Planning Commission may give funds for Bharatpur birds

Happy days ahead: A Night Heron in breeding plumage perched on the branch of an acacia tree at Keoladeo National Park in Bharatpur

Happy days ahead: A Night Heron in breeding plumage perched on the branch of an acacia tree at Keoladeo National Park in Bharatpur  

Special Correspondent

JAIPUR: Even as the Rajasthan Government is reticent about funds for Keoladeo National Park’s water needs, the Planning Commission seemingly has come to the rescue of the much acclaimed bird haven in Bharatpur, listed as a heritage site and Ramsar wetland. The monsoon birds may have to do with the available water this season, too, but the Centre’s nod for a proposal pertaining to the 100-km-long Govardhan Canal to collect the Yamuna floodwaters from Uttar Pradesh, Haryana and Rajasthan is considered an affirmative step.

The good news from the Planning Commission came in a letter to Rajasthan Chief Secretary D. C. Samant suggesting that the Rs.65-crore project could be taken up for special funding. The letter came in response to a proposal in this regard forwarded by Mr. Samant in May.

The project — one among the many proposed for ensuring a regular water supply to the park — entails diversion of water during the monsoon through an underground pipeline of 16 km with lifting arrangements and finally draining the water into the park at Bhinsa Mori, at a distance of 80 km from the canal-head.

The initiative is “keeping in view the uniqueness of the eco-system and the capacity of the National Park to attract a variety of migratory birds and need for water supply,” said a letter from Indrani Chandrasekharan, Adviser (Environment and Forests), Planning Commission. To hold further discussions with the State authorities, Dr. Chandrasekharan is scheduled to visit Keoladeo Park next week along with R. B. Lal, Inspector General (Wildlife), Union Ministry of Forests and Environment, and Professor S. C. Saxena of IIT, Roorkee.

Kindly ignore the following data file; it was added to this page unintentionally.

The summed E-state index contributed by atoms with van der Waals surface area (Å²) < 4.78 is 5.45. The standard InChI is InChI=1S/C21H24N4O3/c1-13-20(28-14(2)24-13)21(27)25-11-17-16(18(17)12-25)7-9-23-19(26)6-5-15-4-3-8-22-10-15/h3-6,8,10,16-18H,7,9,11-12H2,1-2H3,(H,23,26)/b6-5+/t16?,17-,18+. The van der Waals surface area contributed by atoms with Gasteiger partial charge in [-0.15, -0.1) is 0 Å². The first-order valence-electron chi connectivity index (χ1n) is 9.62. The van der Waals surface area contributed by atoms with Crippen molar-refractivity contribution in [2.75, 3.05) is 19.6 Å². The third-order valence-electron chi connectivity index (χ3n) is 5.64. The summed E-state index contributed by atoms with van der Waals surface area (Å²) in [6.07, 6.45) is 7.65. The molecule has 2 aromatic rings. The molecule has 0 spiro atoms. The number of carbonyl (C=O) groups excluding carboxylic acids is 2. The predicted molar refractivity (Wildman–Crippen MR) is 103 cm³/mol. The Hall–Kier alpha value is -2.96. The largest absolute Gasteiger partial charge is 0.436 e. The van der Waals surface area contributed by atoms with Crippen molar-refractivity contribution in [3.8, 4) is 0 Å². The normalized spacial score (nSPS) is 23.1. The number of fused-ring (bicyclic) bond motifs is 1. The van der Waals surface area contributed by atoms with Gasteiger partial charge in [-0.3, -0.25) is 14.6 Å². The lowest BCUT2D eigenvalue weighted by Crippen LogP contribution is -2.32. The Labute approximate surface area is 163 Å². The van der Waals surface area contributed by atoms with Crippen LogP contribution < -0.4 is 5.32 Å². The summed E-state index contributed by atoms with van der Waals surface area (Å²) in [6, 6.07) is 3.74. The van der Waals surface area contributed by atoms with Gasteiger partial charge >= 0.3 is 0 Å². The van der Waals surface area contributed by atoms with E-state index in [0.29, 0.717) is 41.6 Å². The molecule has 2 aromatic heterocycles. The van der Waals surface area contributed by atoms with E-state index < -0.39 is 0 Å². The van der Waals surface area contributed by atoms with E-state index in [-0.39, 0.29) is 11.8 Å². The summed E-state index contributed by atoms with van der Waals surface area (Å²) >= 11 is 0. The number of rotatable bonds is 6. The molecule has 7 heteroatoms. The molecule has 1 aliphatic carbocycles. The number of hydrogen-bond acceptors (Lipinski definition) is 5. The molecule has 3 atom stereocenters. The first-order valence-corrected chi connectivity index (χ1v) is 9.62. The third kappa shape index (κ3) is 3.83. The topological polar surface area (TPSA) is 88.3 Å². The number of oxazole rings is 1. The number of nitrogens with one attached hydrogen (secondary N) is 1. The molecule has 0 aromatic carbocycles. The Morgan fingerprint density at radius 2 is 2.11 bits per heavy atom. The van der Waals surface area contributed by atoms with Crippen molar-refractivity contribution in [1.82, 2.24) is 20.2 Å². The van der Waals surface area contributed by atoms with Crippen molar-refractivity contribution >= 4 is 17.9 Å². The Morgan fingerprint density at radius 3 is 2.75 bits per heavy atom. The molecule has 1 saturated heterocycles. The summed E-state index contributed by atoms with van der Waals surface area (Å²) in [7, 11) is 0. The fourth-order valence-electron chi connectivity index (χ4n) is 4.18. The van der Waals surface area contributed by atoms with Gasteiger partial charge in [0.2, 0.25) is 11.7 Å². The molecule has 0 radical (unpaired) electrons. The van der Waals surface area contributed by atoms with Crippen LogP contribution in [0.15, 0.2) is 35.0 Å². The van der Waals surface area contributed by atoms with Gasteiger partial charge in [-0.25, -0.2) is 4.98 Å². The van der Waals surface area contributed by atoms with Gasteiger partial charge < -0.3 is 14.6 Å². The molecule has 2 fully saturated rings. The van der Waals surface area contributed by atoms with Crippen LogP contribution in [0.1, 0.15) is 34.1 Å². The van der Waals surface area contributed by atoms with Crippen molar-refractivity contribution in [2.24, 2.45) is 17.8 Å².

“Finally the Centre has woken up to our cries,” notes seasoned bird-watcher Harsh Vardhan, who is leading a “Save Keoladeo” campaign to protect the marshes threatened with changes in the ecological character in the absence of water.

“The Govardhan Canal proposal was first mooted by the State authorities 15 months back but nothing happened though they talked about tying up with NABARD for funds,” he points out.

“We should tap all the sources when it comes to arranging water for Keoladeo,” observes Abhijeet Ghose, Rajasthan’s Principal Chief Conservator for Forests. “The response from the Planning Commission is very encouraging. We are hopeful of a positive outcome,” he says.

Dr. Ghose feels that with the initial amount of Rs.15 crore for the canal work promised by the Rajasthan Government a week ago, the department could start floating tenders for the project soon.

Perhaps Keoladeo Park needs all the help from all the sources — both in funding and in sourcing water. There is cautious optimism among the bird lovers about a normal breeding season this time as the park has already received 65 m. cubic feet water through the Chiksana canal, a monsoon drain harnessed the previous year. “The entire E Block is full while the D Block too is inundated,” observes Mr. Vardhan, who could click a Night Heron (see picture) in its breeding plumes perched on an acacia tree in the heronry area of the park.

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